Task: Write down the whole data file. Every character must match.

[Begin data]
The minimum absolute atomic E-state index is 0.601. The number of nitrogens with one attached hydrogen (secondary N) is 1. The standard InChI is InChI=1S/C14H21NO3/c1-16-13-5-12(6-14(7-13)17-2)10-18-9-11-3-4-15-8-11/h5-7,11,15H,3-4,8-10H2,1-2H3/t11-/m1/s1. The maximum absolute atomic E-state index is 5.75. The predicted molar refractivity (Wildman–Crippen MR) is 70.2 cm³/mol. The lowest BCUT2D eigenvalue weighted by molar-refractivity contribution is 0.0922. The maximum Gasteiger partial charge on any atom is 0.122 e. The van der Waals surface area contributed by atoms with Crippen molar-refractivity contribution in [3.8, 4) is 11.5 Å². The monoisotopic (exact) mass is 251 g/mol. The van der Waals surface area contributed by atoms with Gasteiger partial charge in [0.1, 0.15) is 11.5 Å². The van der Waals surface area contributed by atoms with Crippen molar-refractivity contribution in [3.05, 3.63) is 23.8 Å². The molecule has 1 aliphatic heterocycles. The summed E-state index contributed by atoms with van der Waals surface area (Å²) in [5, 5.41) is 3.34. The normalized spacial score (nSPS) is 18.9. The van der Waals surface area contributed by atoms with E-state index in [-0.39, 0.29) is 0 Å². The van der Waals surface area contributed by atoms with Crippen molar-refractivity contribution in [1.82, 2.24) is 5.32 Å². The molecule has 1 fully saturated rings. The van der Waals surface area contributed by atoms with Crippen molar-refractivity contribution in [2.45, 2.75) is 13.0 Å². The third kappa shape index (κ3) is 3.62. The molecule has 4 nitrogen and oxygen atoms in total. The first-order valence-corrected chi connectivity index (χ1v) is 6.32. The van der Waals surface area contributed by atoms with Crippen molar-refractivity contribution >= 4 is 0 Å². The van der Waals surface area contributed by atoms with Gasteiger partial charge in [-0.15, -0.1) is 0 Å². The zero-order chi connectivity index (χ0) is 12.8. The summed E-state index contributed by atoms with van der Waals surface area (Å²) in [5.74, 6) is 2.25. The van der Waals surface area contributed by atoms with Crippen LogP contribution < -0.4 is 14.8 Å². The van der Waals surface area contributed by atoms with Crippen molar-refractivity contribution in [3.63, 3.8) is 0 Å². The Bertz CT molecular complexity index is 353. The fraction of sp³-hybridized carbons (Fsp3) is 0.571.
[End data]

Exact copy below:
The minimum absolute atomic E-state index is 0.601. The number of nitrogens with one attached hydrogen (secondary N) is 1. The standard InChI is InChI=1S/C14H21NO3/c1-16-13-5-12(6-14(7-13)17-2)10-18-9-11-3-4-15-8-11/h5-7,11,15H,3-4,8-10H2,1-2H3/t11-/m1/s1. The maximum absolute atomic E-state index is 5.75. The predicted molar refractivity (Wildman–Crippen MR) is 70.2 cm³/mol. The lowest BCUT2D eigenvalue weighted by molar-refractivity contribution is 0.0922. The maximum Gasteiger partial charge on any atom is 0.122 e. The van der Waals surface area contributed by atoms with Crippen molar-refractivity contribution in [3.8, 4) is 11.5 Å². The monoisotopic (exact) mass is 251 g/mol. The van der Waals surface area contributed by atoms with Gasteiger partial charge in [0.1, 0.15) is 11.5 Å². The van der Waals surface area contributed by atoms with Crippen molar-refractivity contribution in [3.05, 3.63) is 23.8 Å². The molecule has 1 aliphatic heterocycles. The summed E-state index contributed by atoms with van der Waals surface area (Å²) in [5, 5.41) is 3.34. The normalized spacial score (nSPS) is 18.9. The van der Waals surface area contributed by atoms with E-state index in [-0.39, 0.29) is 0 Å². The van der Waals surface area contributed by atoms with Crippen molar-refractivity contribution in [1.82, 2.24) is 5.32 Å². The molecule has 1 fully saturated rings. The van der Waals surface area contributed by atoms with Crippen molar-refractivity contribution in [2.45, 2.75) is 13.0 Å². The third kappa shape index (κ3) is 3.62. The molecule has 4 nitrogen and oxygen atoms in total. The first-order valence-corrected chi connectivity index (χ1v) is 6.32. The van der Waals surface area contributed by atoms with Crippen molar-refractivity contribution >= 4 is 0 Å². The van der Waals surface area contributed by atoms with Gasteiger partial charge in [-0.15, -0.1) is 0 Å². The zero-order chi connectivity index (χ0) is 12.8. The summed E-state index contributed by atoms with van der Waals surface area (Å²) in [5.74, 6) is 2.25. The van der Waals surface area contributed by atoms with Crippen LogP contribution < -0.4 is 14.8 Å². The van der Waals surface area contributed by atoms with Crippen molar-refractivity contribution in [3.63, 3.8) is 0 Å². The Bertz CT molecular complexity index is 353. The fraction of sp³-hybridized carbons (Fsp3) is 0.571.